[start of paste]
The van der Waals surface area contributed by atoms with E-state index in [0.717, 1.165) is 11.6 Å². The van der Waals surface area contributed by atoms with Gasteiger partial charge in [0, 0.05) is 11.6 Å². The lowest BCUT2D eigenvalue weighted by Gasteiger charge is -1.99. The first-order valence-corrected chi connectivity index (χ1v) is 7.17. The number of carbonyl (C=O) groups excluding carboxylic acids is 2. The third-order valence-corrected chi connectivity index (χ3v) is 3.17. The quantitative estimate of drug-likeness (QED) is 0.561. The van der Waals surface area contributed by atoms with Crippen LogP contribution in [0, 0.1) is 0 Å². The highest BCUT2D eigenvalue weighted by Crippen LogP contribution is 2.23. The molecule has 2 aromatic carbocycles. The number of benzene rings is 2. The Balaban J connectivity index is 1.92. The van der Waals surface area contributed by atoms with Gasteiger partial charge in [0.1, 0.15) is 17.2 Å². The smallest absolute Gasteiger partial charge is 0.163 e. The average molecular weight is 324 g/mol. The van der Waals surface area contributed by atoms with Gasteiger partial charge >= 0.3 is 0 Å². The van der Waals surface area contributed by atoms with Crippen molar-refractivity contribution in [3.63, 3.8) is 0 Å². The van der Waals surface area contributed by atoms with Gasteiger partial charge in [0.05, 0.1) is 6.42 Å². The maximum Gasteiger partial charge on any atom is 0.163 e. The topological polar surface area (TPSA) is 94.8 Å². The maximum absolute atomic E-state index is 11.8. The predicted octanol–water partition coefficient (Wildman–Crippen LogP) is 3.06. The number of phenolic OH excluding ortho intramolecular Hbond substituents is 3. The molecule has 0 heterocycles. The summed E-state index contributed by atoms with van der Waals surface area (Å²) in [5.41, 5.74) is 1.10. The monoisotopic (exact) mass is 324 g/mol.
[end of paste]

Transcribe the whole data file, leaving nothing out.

The van der Waals surface area contributed by atoms with E-state index in [0.717, 1.165) is 11.6 Å². The van der Waals surface area contributed by atoms with Gasteiger partial charge in [0, 0.05) is 11.6 Å². The lowest BCUT2D eigenvalue weighted by Gasteiger charge is -1.99. The first-order valence-corrected chi connectivity index (χ1v) is 7.17. The number of carbonyl (C=O) groups excluding carboxylic acids is 2. The third-order valence-corrected chi connectivity index (χ3v) is 3.17. The quantitative estimate of drug-likeness (QED) is 0.561. The van der Waals surface area contributed by atoms with Crippen LogP contribution in [0, 0.1) is 0 Å². The highest BCUT2D eigenvalue weighted by Crippen LogP contribution is 2.23. The molecule has 2 aromatic carbocycles. The number of benzene rings is 2. The Balaban J connectivity index is 1.92. The van der Waals surface area contributed by atoms with Gasteiger partial charge in [0.1, 0.15) is 17.2 Å². The smallest absolute Gasteiger partial charge is 0.163 e. The average molecular weight is 324 g/mol. The van der Waals surface area contributed by atoms with Gasteiger partial charge >= 0.3 is 0 Å². The van der Waals surface area contributed by atoms with Crippen molar-refractivity contribution in [3.63, 3.8) is 0 Å². The van der Waals surface area contributed by atoms with Gasteiger partial charge in [0.05, 0.1) is 6.42 Å². The maximum Gasteiger partial charge on any atom is 0.163 e. The topological polar surface area (TPSA) is 94.8 Å². The maximum absolute atomic E-state index is 11.8. The predicted octanol–water partition coefficient (Wildman–Crippen LogP) is 3.06. The number of phenolic OH excluding ortho intramolecular Hbond substituents is 3. The molecule has 0 heterocycles. The summed E-state index contributed by atoms with van der Waals surface area (Å²) in [5.41, 5.74) is 1.10. The monoisotopic (exact) mass is 324 g/mol.